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Big Brother is Watching You

8 Jun

By Kieran Connell

The first blog posted on In Birmingham (30th April) noted the appearance of giant, grey CCTV cameras on the streets of Moseley and Sparkhill, and the possible threat these posed to the artistic work of the street photographer, especially in light of recent moral panics regarding terrorism.

One of more than 150 CCTV cameras trained on Muslim communities in Birmingham

An investigation by local resident Steve Jolly, the findings of which were printed in the Guardian last weekend revealed the shocking extent of this moral panic in Birmingham.

The investigation showed that the new cameras, of which there are 150 around Sparkhill, Sparkbrook, Moseley and Washwood Heath, were requested by the West Midlands Police counterterrorism unit two years ago, and erected over the last few months with £3 million from the Terrorism and Allied Matters (TAM) fund.  Funds from TAM can only be obtained if it can be proved that a project will help to prevent terrorism.

The cameras carry automatic number plate reading technology, and until now have only been installed in ‘iconic sites’ deemed to be potential terrorist targets.  This is the first time that such cameras have been targeted at specifically Muslim areas covering not only areas where Muslim people live in Birmingham (Sparkbrook, Sparkhill and Washwood Heath all have above average Muslim populations) but also all routes in and out of these areas.  Alongside the obvious street cameras in grey boxes by the side of roads in these areas, like the one pictured, covert cameras have also been hidden in trees and walls.  Furthermore, this was all implemented with limited or no consultation with either community groups or local councillors.  Some councillors even claim they were ‘misled’ by West Midlands police into thinking the cameras were being installed to prevent crime in these areas, not terrorism.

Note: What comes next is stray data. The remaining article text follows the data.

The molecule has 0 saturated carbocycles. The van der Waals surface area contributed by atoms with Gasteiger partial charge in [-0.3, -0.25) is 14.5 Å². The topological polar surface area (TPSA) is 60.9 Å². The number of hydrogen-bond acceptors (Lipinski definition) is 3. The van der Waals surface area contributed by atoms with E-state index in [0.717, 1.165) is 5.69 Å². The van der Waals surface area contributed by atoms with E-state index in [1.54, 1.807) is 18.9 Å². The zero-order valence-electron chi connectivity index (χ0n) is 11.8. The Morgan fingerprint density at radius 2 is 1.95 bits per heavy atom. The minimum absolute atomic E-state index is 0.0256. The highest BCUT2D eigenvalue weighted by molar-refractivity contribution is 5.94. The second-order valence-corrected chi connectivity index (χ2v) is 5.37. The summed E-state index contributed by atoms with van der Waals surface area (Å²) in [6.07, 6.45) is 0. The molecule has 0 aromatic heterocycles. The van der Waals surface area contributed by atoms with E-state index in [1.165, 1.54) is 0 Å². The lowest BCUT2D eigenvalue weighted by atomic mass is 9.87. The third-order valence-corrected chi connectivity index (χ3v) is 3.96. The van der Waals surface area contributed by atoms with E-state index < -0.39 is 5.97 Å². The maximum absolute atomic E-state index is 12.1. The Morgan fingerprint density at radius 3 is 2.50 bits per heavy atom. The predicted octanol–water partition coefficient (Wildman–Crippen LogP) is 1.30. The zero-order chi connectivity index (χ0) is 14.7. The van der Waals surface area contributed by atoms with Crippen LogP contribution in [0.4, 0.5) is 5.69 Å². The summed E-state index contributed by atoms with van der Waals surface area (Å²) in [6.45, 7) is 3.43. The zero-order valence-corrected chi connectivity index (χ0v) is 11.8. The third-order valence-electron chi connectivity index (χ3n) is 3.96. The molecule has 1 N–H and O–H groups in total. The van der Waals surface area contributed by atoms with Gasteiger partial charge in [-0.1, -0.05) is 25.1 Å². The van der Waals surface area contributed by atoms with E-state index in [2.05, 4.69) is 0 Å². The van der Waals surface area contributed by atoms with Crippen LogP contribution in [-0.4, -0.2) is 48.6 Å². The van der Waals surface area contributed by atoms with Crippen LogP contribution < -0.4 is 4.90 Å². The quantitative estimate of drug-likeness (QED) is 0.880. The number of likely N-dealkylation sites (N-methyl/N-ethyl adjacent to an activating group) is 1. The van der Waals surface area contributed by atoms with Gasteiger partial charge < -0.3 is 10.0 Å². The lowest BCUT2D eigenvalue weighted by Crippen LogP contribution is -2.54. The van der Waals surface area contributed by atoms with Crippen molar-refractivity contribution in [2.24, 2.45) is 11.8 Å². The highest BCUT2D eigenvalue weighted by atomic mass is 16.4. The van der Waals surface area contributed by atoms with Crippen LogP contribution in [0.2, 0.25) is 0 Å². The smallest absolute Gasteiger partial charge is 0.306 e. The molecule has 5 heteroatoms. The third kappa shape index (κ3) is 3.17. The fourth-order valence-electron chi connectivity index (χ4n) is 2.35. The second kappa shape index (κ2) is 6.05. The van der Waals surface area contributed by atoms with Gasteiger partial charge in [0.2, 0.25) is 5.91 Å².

All of this fits into a pattern of increasingly paranoid behaviour by the police, both in Birmingham and nationally.  The cases of Jean-Charles de Menezes and Ian Tomlinson were well documented; in February 2009 West Midlands police forcibly removed a mural to the victims of Israeli atrocities in Palestine by local graffiti artist Mohammed Ali in Small Heath; and, as reported on this blog (17th May), 2009 also saw the police effectively ban a film set and filmed in Birmingham from being shown in local cinemas.

More than an invasion of artistic freedom, for the people who live in the affected areas these cameras are in effect an invasion of liberty.  For Muslims, it comes just a week after another disturbing Guardian report revealed the horrific anti-Islamism of the English Defence League.  The politics of the scheme is perhaps best summed up by the support the fascist BNP has lent to it, with the group claiming it ‘confirmed once again the accuracy of the BNP’s interpretation of the cause of terrorism in Britain’.

However, there are plans to resist the scheme.  A petition is in circulation on Facebook and currently has more than 200 hundred signatures, and cameras have also been daubed in graffiti, with slogans including ‘1984 Big Brother’, ‘the cops are watching you’ and ‘you are now entering a police state’.  Those worried by the new cameras are encouraged to raise the issue with their MP, either in writing or in person.